Enforcer-vs-Criminal missions inevitably boil down to which faction can get to Objective A the fastest and as an added kick in the teeth, running happens to be the easiest form of transportation. Even after hours of practice, driving handles like you’re steering a mattress down rapids, forcing you to plan your turns entire yards before you get to an intersection. It’s erratic and requires an exorbitant amount of effort just to use a basic aspect of the game.

Unfortunately San Paro is prime real estate for anyone that comes to an MMO to camp on a roof, which becomes the primary tactic for any faction that reaches the significant point first. With no cover system in place, group-work on these missions is more or less a matter of hiding behind an object or shooting downward. Sure there is some gem of PvP in there somewhere, but you have to work far too hard to get there.

Jul 13, 2010

More Info

Release date: Jun 29 2010 - PC (US)
Available Platforms: Xbox 360, PC
Genre: Action
Published by: WEBZEN
Developed by: Real Time Worlds
ESRB Rating:
Mature: Blood, Drug Reference, Sexual Themes, Strong Language, Violence
PEGI Rating:
Rating Pending


  • Waarde - August 9, 2010 9:09 a.m.

    I remember discovering this game thanks to a very early preview I read on here a long time ago. I remember how excited you were about it, saying it was an MMO with better graphics than WoW (or something similar). Guess this teaches us to never judge a book by its cover..
  • Wizrai - July 15, 2010 8:10 p.m.

    I was looking so much into this game and for so long, yet I was so dissapointed!! Not just because of the beta, the way it all turned out, even the difficulty... and they just finished it off by adding the fees they were 'not' going to use. Such a shame!! >.<
  • Spybreak8 - July 15, 2010 1:29 a.m.

    Oh snap, that totally sucks. So much potential, dang this game and Crackdown 2 both disappointing.
  • JayBeat - July 14, 2010 8:48 a.m.

    I could have sworn this game was going to be a 10 from the previews, very very disappointing.
  • Jacko415 - July 14, 2010 1:46 a.m.

    i dont agree... it deserves at least a 7. i'd give it 8. yes the shooting isn't great and the missions are repetitive but its a lot of fun. and the driving controls are actually some of the best out there... you just have to get used to using a 'light touch.' give it a year for it to develope and get patched up. maybe a few DLC's or expansions too. this game is worth it for me. reCaptcha: Was Freeman
  • 435 - July 13, 2010 10:43 p.m.

    Also, minor error. WEBZEN and RTW parted ways a while back. EA is publishing the game.
  • 435 - July 13, 2010 10:42 p.m.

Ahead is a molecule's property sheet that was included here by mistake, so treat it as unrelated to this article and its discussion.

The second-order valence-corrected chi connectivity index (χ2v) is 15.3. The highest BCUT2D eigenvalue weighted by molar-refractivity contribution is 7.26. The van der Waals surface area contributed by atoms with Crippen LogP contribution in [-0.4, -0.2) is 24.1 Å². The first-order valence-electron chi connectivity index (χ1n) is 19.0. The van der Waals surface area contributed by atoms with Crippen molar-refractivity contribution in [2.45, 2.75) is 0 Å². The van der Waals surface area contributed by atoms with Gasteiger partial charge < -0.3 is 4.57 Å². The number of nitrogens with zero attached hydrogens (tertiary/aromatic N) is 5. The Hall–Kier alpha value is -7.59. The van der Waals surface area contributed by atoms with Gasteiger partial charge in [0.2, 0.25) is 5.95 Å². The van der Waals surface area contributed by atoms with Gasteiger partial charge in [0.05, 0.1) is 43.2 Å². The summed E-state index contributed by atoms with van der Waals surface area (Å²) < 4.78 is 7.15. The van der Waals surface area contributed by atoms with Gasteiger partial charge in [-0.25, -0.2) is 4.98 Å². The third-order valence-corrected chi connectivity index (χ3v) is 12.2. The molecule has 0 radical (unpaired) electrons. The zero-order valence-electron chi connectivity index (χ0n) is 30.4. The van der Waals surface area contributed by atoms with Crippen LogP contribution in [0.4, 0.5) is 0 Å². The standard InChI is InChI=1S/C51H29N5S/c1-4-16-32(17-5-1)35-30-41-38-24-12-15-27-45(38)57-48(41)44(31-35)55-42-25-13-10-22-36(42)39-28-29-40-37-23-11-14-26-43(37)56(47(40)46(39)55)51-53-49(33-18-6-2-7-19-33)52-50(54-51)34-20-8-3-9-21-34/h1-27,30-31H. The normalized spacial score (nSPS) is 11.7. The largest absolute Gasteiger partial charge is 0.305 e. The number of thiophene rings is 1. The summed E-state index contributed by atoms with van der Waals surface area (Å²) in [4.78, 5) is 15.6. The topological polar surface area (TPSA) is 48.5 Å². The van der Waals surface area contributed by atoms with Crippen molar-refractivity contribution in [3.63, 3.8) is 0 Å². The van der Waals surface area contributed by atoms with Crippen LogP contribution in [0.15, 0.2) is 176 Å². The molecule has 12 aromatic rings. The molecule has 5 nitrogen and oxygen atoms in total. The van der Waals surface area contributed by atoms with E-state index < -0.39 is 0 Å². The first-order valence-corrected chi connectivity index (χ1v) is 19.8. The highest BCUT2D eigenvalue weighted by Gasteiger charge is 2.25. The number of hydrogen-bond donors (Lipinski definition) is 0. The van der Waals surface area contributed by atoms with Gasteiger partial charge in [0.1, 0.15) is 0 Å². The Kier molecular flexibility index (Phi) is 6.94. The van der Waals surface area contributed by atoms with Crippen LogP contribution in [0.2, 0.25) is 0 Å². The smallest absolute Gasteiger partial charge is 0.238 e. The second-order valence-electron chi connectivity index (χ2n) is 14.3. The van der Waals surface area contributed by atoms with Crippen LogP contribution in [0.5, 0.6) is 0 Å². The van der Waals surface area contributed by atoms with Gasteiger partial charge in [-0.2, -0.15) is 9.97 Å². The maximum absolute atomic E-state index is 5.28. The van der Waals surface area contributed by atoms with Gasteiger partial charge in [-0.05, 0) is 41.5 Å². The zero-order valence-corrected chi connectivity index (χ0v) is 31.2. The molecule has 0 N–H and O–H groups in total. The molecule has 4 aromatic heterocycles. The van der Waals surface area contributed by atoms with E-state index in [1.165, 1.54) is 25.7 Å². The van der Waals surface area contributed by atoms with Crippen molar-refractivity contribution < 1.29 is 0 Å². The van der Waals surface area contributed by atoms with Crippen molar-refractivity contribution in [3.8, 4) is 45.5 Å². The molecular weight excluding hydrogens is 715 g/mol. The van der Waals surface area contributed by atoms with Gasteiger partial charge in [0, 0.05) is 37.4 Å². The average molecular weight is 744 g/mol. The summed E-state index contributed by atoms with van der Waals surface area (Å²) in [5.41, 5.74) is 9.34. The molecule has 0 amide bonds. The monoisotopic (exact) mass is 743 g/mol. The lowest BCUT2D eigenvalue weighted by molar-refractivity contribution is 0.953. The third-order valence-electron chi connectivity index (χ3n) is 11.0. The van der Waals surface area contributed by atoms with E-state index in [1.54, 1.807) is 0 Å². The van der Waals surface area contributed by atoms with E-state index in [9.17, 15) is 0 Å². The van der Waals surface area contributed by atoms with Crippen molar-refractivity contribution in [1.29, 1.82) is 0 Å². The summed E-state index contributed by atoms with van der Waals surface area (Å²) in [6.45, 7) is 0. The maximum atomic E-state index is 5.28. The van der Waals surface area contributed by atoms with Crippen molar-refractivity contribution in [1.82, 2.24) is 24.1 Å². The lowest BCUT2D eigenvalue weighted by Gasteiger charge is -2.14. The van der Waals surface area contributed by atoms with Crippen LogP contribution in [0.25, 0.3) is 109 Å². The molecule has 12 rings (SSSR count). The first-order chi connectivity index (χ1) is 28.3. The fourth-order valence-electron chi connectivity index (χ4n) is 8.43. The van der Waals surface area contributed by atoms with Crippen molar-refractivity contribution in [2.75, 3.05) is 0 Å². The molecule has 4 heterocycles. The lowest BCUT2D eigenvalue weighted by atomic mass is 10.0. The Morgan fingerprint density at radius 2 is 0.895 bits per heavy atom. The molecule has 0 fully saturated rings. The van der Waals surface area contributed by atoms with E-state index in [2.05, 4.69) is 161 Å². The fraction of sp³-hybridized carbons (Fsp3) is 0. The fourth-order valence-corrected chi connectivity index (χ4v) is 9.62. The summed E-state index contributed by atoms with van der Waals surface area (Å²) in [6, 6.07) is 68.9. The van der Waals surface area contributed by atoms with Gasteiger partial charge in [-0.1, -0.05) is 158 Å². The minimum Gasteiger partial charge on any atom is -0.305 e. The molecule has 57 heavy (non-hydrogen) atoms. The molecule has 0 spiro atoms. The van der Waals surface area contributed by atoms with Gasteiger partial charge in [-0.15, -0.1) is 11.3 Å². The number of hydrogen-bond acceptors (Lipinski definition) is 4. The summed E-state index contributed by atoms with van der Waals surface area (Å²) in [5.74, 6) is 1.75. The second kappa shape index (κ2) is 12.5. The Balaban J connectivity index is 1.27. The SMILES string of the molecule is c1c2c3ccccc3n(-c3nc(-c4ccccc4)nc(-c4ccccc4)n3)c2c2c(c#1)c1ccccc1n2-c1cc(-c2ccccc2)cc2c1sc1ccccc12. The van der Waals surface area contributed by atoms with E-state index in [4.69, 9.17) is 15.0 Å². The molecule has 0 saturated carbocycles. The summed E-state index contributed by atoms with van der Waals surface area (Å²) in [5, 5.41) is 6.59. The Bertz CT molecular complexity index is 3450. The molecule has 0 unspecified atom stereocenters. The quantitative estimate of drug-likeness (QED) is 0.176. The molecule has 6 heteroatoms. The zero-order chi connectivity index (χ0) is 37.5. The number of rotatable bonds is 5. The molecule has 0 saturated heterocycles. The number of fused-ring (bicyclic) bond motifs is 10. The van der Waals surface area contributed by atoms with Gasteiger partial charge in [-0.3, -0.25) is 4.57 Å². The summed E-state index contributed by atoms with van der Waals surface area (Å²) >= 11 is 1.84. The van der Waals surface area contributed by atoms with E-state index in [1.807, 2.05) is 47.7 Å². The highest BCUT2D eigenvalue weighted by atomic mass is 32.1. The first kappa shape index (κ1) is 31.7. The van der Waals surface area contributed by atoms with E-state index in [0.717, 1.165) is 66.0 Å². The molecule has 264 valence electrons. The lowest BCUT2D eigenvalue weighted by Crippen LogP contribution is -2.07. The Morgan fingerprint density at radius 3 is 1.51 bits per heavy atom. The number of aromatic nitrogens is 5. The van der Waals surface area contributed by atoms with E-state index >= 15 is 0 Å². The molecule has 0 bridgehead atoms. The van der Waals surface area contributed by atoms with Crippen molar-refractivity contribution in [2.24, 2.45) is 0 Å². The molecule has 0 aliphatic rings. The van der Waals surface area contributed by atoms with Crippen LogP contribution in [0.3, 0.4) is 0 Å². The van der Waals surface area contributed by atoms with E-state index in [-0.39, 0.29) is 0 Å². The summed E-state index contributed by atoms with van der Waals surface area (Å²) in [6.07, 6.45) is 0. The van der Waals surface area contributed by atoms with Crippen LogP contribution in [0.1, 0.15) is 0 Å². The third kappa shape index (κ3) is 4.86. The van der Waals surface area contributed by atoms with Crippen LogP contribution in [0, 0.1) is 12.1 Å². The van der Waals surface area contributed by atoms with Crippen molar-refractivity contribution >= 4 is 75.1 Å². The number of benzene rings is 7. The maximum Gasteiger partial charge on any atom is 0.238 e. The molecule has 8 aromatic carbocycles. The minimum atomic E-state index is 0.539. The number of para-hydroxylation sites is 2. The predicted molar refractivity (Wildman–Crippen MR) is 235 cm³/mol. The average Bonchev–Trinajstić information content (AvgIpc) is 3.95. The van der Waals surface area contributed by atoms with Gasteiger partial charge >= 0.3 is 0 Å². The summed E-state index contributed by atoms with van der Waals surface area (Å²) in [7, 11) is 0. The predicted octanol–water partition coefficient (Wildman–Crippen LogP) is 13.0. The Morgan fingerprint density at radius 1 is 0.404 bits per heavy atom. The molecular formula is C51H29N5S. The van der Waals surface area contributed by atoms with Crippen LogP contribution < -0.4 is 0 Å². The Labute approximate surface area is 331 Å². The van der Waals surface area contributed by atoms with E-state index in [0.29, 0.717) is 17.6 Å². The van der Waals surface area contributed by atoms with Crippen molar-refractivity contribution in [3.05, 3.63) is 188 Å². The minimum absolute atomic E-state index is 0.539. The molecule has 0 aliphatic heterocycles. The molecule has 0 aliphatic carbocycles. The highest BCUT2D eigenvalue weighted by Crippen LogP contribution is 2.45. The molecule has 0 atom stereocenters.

@CH3BURASHKA: Alas, we roleplayers don't get a lot of time to do it. Pay by the hour action districts are kinda ._. I kinda regret getting it. I regret it more because I didn't have much of a choice, as I had gotten heavily involved with an Enforcer clan prior to beta and became the one in charge of it's existence soon after. There are plans to fix some things. But at least I can still make characters and clothing for fun and profit in the meantime.
  • Ampatent - July 13, 2010 10:38 p.m.

    I'm not sure I can agree with this score. I played the beta for a few weeks and thought the game was quite enjoyable. I will admit the missions were rather repetitive, but for me the joy in the game was from the bare-bones Cops and Robbers style gameplay. The shooting is indeed atrocious, but the driving is easy to get used to once you've found a vehicle with good response. The heavier and more muscle style cars aren't the best for running but they work for showing off and carrying lots of people. APB is probably meant for a specific crowd, and that crowd may be me, but I think anyone who enjoys chases, cops and robbers, and the BEST customization I've ever seen in a game should definitely give APB a try.
  • CH3BURASHKA - July 13, 2010 10:01 p.m.

    Ouch. I just saw the GiantBomb QL. It's amazing how bland and empty the world is. I imagine that it will appeal to role-players, though not me.
  • theemporer - July 13, 2010 9:46 p.m.

    I'm glad I hate shooters.
  • WillisTron - July 13, 2010 8:53 p.m.

    Not a PC gamer anyways
  • RacoonHail - July 13, 2010 8:50 p.m.

    After spending sometime on my friends beta account I have to say I agree with this review, especially the driving controls, every time i got behind the wheel i felt like it was clunky and uncontrollable, a serious let down when one considers games that came out over a year ago (GTAIV, Saints Row 2) have much much much better driving controls. One would think their driving controls would be a template, instead of ignored.
  • Hydrohs - July 13, 2010 8:35 p.m.

    I played the beta, I was really looking forward to it. Boy was I let down.
  • msg - July 13, 2010 8:02 p.m.

    Not surprised, really. The whole thing seemed pretty meh and mediocre. And add that to the bad pricing structure...well there you have it.
  • Mcan50 - July 13, 2010 7:58 p.m.

    What a bust this game turned out to be.
  • Benjamin333 - July 13, 2010 7:56 p.m.

    Whoa, I can't believe it either! You're actually first!
  • BlindMarksman - July 13, 2010 7:47 p.m.

    Hmmm... I expected a "SUPER REVIEW" WHOA! FIRST?!?!

Showing 1-17 of 17 comments